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Writer Brian Wood ("Demo," "Local," "DMZ") and artist Kristian Donaldson ("Forsaken") give us their answer to this in a new four-issue IDW miniseries titled, appropriately enough, "Supermarket." Before the first issue arrives in stores this February, CBR News decided to check in with Wood and Donaldson about this project and ask them the question readers are dying to know: paper or plastic?
(Sorry - I'll limit myself to one gratuitous supermarket joke.)
Wood started us off by clarifying the meaning of the book's title. "'Supermarket' doesn't refer to a literal supermarket, but is slang for the city in the story; a city simultaneously profiting off of and being ravaged from the grip of an excessively unregulated commercial system - a black market, on a massive scale. The Supermarket, much like The Big Apple or The Smoke."
With this description of the setting in mind, the writer went on to tell us about the story he's laid out for readers. "'Supermarket' is about a wise-ass girl named Pella Suzuki and her run-in with organized crime in the big city. Pella's a suburban teenager, very self-aware about most things, but has no idea that her parents are in witness protection, or that, upon their death, she becomes heir to a massive fortune and a place of honor in the criminal underworld.
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"The book's tone is very tongue-in-cheek, very self-aware," continued Wood. "I stop just short of calling it an outright comedy, though. It's very much in the same vein as my 'The Couriers' books: lots of style, lots of action, wisecracks, larger than life characters and grand settings. A summer action flick, basically, with a healthy dose of sarcasm and light-hearted social commentary. A fun book.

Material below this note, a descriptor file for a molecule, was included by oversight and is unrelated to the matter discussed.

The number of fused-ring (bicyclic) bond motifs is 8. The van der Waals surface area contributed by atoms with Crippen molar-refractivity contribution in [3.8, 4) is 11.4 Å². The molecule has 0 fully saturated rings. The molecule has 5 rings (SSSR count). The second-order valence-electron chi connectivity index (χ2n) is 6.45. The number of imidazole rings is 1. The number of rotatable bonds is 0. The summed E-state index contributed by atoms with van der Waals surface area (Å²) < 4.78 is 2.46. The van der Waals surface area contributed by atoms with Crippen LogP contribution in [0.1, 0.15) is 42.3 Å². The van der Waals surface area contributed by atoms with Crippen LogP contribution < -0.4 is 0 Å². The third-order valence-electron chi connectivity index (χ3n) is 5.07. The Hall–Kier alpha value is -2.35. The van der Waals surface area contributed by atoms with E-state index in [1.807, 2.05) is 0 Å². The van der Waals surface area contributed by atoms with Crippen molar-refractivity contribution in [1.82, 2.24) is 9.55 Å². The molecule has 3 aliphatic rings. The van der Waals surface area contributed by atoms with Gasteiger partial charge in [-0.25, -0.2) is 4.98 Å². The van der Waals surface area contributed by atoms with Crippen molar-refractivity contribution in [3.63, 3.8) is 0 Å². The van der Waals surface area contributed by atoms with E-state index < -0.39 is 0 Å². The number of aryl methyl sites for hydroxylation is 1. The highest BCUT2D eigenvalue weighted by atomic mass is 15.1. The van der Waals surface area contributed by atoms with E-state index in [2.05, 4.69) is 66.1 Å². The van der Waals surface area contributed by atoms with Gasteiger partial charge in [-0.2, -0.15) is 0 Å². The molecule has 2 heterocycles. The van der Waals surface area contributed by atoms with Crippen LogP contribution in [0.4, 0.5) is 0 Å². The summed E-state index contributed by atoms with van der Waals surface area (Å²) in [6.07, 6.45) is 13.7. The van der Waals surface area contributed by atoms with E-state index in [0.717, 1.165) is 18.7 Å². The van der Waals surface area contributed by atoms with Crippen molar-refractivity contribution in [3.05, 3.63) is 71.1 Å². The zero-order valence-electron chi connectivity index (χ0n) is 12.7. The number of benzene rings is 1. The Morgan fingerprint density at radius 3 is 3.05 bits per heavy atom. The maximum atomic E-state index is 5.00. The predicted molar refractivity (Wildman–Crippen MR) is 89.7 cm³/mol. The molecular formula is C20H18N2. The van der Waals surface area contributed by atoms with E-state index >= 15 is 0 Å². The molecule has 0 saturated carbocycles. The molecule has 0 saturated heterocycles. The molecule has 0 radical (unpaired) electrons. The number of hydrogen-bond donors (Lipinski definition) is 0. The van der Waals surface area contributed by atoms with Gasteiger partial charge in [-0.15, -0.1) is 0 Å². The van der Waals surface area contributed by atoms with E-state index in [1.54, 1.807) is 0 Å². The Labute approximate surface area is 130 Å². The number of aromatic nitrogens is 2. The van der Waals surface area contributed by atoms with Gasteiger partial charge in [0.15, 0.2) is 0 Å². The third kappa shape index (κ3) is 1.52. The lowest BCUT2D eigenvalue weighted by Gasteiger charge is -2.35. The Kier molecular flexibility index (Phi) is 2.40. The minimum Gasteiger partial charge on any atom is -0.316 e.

"You could call it a mafia book, a sci-fi joint, cyberpunk, crime, action-adventure. It's all those things. I'm intentionally muddling a lot of stock genres. I'm also doing something I've never had the nerve to do before in a comic: internal narration spoken out loud, which I think really amps up some of the more absurd parts of the story."
In addition to creating fascinating settings, one of Wood's strengths is his ability to create believable, multi-faceted characters. When asked who we can look forward to meeting in this book, he responded, "Well, we have Pella, who is pretty much the main character, although Kristian and I are paying special attention to the city itself, almost treating it as a character. Kristian's doing some amazing work with the architecture, signage, public transport, and urban filth and decay. This city breathes.
"Secondary characters include Pella's parents, the Yakuza crime family, the Porno Swede crime family (yes, it's true), and some gutter rats and other ne'er-do-wells that Pella encounters along the way."
While Wood seems excited about every aspect of this project, he sounds particularly pleased with the art. Listening to him talk about Kristian Donaldson - especially how he came to the project - should be seen as an encouraging sign for all struggling artists.
Donaldson's work on "Forsaken" had a very distinct look, but the artist says he's trying something new on this project. "My work on 'Supermarket' shows a definite departure from my past work," said Donaldson. "I'm having a lot more fun with this one, and I feel like it shows. There's more expression, and the strict angular look of my older work has been replaced by a brushier, more textured, kind of line art. It's more over the top, often prettier, and more fun to look at.
"Brian understands perfectly the relationship between environment and characters, and the play that each has on the other. That drew me to Brian's work in the first place, and it's foremost on my mind when I work on 'Supermarket.'
"One of Brian's gifts is to create worlds that are dense and hyper-real, but easy to step into and occupy. When I draw a setting, I'm, in effect, spending time there. So having this interesting world, and an understanding of it and its effect on the players, makes it easy to immerse myself in it, from conception to coloring. And part of the fun with a story like this is being able to push scale, color, and whatever else as far as you want, in the service of making this world as dense and textured as you can."